One of Anne Collins’s sons was not a strong writer. He struggled at Gonzaga College High School, an all-boys Catholic school in Northwest Washington, until his junior year in 2005, when he took an English class taught by Rick Cannon. Amazing things began to happen.
Cannon, a Gonzaga teacher since 1976, seemed to Collins from another time, perhaps another planet. He asked parents for help in limiting use of word processors. He wanted students to write in longhand as much as possible. Slower writing was better writing. His slogan: “Rewrite always.”
His first handout alarmed students hoping to slide through 11th-grade English: “Writing is a solitary, late night, early morning sort of thing. Unless you’re a literary genius — a Shakespeare or a Crane — it’s never a one-shot deal, always revision, revision, revision, over time. Writing well frustrates and exhausts, and one soon begins to think he’d rather scrape the inside of his skull with a spoon.”
Collins wondered whether her son would survive, but Cannon’s energy, enthusiasm and resolve proved irresistible. “At the beginning of the year he had the class write an essay on weather,” Collins recalled. “At the end of the year he did the same thing. He sent both essays home to the parents. The difference was astounding.”
Her son went on to minor in creative writing and work as a writing class teaching assistant at James Madison University. He also became a better speaker because Cannon, unable to resist editing out other adolescent flaws, had students practice impromptu presentations, not strictly part of his course.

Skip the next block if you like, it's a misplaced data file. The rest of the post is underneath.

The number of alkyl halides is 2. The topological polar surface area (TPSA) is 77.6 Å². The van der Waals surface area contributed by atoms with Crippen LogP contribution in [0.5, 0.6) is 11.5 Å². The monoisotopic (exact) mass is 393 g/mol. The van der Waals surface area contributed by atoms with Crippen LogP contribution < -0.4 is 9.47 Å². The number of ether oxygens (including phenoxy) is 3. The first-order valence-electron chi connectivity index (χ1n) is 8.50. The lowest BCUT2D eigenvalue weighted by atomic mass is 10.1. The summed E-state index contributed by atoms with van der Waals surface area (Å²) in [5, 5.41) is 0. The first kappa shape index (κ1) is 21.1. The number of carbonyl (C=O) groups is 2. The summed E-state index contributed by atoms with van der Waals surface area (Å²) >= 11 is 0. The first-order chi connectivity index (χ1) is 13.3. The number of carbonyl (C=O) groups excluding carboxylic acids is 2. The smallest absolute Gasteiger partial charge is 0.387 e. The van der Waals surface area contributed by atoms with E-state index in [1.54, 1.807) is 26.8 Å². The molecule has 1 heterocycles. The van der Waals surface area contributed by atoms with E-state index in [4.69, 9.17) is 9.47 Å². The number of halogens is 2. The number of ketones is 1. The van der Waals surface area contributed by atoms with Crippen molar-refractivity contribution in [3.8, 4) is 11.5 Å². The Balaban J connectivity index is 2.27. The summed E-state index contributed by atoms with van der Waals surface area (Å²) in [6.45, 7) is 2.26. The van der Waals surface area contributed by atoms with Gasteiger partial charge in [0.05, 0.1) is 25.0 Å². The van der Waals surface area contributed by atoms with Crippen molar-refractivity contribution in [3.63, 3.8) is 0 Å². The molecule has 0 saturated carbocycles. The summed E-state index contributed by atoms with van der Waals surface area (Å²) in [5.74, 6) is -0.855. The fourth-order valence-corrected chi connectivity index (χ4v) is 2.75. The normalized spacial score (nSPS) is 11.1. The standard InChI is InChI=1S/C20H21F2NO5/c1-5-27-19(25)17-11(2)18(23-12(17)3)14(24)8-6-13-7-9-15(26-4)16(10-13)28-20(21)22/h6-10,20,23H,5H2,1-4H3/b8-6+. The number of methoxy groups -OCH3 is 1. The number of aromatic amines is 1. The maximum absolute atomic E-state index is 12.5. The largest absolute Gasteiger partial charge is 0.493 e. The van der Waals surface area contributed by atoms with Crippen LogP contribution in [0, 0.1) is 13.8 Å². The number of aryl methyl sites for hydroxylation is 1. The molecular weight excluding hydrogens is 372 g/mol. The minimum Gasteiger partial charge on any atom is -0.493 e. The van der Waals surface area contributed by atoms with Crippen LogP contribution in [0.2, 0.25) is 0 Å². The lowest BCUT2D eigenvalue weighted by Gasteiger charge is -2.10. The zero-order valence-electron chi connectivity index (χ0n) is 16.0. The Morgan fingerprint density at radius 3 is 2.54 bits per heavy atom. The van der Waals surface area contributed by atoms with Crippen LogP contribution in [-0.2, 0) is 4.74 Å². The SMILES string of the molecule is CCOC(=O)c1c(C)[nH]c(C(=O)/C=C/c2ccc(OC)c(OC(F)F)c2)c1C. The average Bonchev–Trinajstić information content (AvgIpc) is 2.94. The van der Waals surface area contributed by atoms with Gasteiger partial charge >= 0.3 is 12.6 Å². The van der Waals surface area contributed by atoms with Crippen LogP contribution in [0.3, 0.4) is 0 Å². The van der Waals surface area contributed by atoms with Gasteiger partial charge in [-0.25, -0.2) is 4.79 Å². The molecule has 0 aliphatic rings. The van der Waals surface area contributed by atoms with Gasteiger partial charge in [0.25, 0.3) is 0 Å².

I consider writing instruction one of the great weaknesses of American high schools. Cannon, a published poet, is the kind of teacher I wish every student had. But he scares me. Despite my 45 years as a professional writer, his firm warnings against weak words and constructions led me to rewrite this column again and again, and I am still not satisfied.
He encourages such discontent because it is what made him a great teacher. His uncompromising approach stems from an experience so embarrassing he was reluctant to reveal it. Early in his career the school got a scathing letter from the parents of a former student so poorly taught he had to take remedial writing in college.
His first handout to new students is titled “WRITE TO EXPRESS, NOT TO IMPRESS.” It says: “A great many people do write just to impress. And because of that they write badly. They use language as a weapon. Big, multi-syllabic, Latinate words are thrown around like brickbats in the professional world. They are meant to impress, to intimidate, to demonstrate vocabulary, to justify salary by making the simple seem complex and the complex, impossible.”
When he was thinking of marketing his method, he told me, “I realized it would never sell — it’s not slick or flashy, and instead of saving a teacher grading time, it doubles or triples it!” He said he couldn’t do it with five large classes a day, as some public high school teachers have. Gonzaga gives him just four classes with about 20 students each.
Knowing his audience, he reminds students that good writing will make them more money. He has stories of top executives who credit their success to communication skills. He also has glowing letters from his former students and their parents.
Cannon lives with his wife, the poet Lori Shpunt, in Colesville. Their five grown children all have advanced degrees. He turns 65 next week, but would like to keep teaching until he is 80, or at least “until I start to mumble and drool.”
He may not write to impress, but that is the effect. I remembered that some of my best writing, like my remarks at my father’s memorial service, was written by hand. I love my MacBook, but I may go back to pen and legal pad just to see whether I can come closer to Cannon’s standard.